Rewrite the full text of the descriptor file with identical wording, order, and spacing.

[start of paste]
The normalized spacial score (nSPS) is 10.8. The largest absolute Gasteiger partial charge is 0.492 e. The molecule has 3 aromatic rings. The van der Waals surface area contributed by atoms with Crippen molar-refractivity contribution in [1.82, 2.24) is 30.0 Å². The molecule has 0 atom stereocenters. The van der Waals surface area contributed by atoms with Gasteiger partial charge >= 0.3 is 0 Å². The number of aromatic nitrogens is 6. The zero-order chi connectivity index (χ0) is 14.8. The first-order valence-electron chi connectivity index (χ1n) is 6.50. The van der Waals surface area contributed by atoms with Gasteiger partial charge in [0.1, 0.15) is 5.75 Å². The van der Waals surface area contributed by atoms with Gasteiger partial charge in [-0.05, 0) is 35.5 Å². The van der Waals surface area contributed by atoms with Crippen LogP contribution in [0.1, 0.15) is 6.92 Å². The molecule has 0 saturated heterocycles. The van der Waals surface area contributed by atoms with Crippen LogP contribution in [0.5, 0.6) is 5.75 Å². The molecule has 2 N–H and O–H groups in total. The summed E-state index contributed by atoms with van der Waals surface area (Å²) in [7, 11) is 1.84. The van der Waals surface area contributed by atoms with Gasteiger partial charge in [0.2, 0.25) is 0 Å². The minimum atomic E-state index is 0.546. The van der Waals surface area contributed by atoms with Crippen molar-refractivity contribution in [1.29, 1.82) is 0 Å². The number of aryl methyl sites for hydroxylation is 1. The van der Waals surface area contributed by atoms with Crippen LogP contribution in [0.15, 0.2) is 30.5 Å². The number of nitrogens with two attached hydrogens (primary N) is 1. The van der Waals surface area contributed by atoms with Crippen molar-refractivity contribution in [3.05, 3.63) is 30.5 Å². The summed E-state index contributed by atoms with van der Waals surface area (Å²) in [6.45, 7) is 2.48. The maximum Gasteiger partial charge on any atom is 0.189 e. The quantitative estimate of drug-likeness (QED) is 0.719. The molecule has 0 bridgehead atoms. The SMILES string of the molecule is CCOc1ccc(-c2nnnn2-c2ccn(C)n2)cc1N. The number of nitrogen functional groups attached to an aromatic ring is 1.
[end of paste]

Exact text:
The normalized spacial score (nSPS) is 10.8. The largest absolute Gasteiger partial charge is 0.492 e. The molecule has 3 aromatic rings. The van der Waals surface area contributed by atoms with Crippen molar-refractivity contribution in [1.82, 2.24) is 30.0 Å². The molecule has 0 atom stereocenters. The van der Waals surface area contributed by atoms with Gasteiger partial charge >= 0.3 is 0 Å². The number of aromatic nitrogens is 6. The zero-order chi connectivity index (χ0) is 14.8. The first-order valence-electron chi connectivity index (χ1n) is 6.50. The van der Waals surface area contributed by atoms with Gasteiger partial charge in [0.1, 0.15) is 5.75 Å². The van der Waals surface area contributed by atoms with Gasteiger partial charge in [-0.05, 0) is 35.5 Å². The van der Waals surface area contributed by atoms with Crippen LogP contribution in [0.1, 0.15) is 6.92 Å². The molecule has 0 saturated heterocycles. The van der Waals surface area contributed by atoms with Crippen LogP contribution in [0.5, 0.6) is 5.75 Å². The molecule has 2 N–H and O–H groups in total. The summed E-state index contributed by atoms with van der Waals surface area (Å²) in [7, 11) is 1.84. The van der Waals surface area contributed by atoms with Gasteiger partial charge in [0.2, 0.25) is 0 Å². The minimum atomic E-state index is 0.546. The van der Waals surface area contributed by atoms with Crippen molar-refractivity contribution in [1.29, 1.82) is 0 Å². The number of aryl methyl sites for hydroxylation is 1. The van der Waals surface area contributed by atoms with Crippen LogP contribution in [0.15, 0.2) is 30.5 Å². The number of nitrogens with two attached hydrogens (primary N) is 1. The van der Waals surface area contributed by atoms with Crippen molar-refractivity contribution in [3.05, 3.63) is 30.5 Å². The summed E-state index contributed by atoms with van der Waals surface area (Å²) in [6.45, 7) is 2.48. The maximum Gasteiger partial charge on any atom is 0.189 e. The quantitative estimate of drug-likeness (QED) is 0.719. The molecule has 0 bridgehead atoms. The SMILES string of the molecule is CCOc1ccc(-c2nnnn2-c2ccn(C)n2)cc1N. The number of nitrogen functional groups attached to an aromatic ring is 1.